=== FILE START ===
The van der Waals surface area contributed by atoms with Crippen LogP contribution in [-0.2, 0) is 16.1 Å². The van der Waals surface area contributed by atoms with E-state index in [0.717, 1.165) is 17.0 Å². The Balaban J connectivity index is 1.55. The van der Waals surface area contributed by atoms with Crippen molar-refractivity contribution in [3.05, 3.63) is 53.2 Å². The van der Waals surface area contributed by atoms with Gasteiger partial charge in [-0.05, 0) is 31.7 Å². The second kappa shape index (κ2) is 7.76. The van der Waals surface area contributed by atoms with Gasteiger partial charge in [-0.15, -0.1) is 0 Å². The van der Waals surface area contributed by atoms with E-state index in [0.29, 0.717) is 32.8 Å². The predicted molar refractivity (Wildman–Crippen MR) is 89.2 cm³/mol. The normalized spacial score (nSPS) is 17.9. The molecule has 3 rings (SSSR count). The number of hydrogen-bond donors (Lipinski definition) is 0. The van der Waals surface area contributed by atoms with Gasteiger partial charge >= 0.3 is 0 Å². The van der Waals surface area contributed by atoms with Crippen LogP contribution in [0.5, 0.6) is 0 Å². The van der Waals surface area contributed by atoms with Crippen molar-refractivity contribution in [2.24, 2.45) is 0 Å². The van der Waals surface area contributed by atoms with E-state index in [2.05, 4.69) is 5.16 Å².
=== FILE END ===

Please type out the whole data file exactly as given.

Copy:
The van der Waals surface area contributed by atoms with Crippen LogP contribution in [-0.2, 0) is 16.1 Å². The van der Waals surface area contributed by atoms with E-state index in [0.717, 1.165) is 17.0 Å². The Balaban J connectivity index is 1.55. The van der Waals surface area contributed by atoms with Crippen molar-refractivity contribution in [3.05, 3.63) is 53.2 Å². The van der Waals surface area contributed by atoms with Gasteiger partial charge in [-0.05, 0) is 31.7 Å². The second kappa shape index (κ2) is 7.76. The van der Waals surface area contributed by atoms with Gasteiger partial charge in [-0.15, -0.1) is 0 Å². The van der Waals surface area contributed by atoms with E-state index in [0.29, 0.717) is 32.8 Å². The predicted molar refractivity (Wildman–Crippen MR) is 89.2 cm³/mol. The normalized spacial score (nSPS) is 17.9. The molecule has 3 rings (SSSR count). The number of hydrogen-bond donors (Lipinski definition) is 0. The van der Waals surface area contributed by atoms with Gasteiger partial charge >= 0.3 is 0 Å². The van der Waals surface area contributed by atoms with Crippen LogP contribution in [0.5, 0.6) is 0 Å². The van der Waals surface area contributed by atoms with Crippen molar-refractivity contribution in [2.24, 2.45) is 0 Å². The van der Waals surface area contributed by atoms with E-state index in [2.05, 4.69) is 5.16 Å².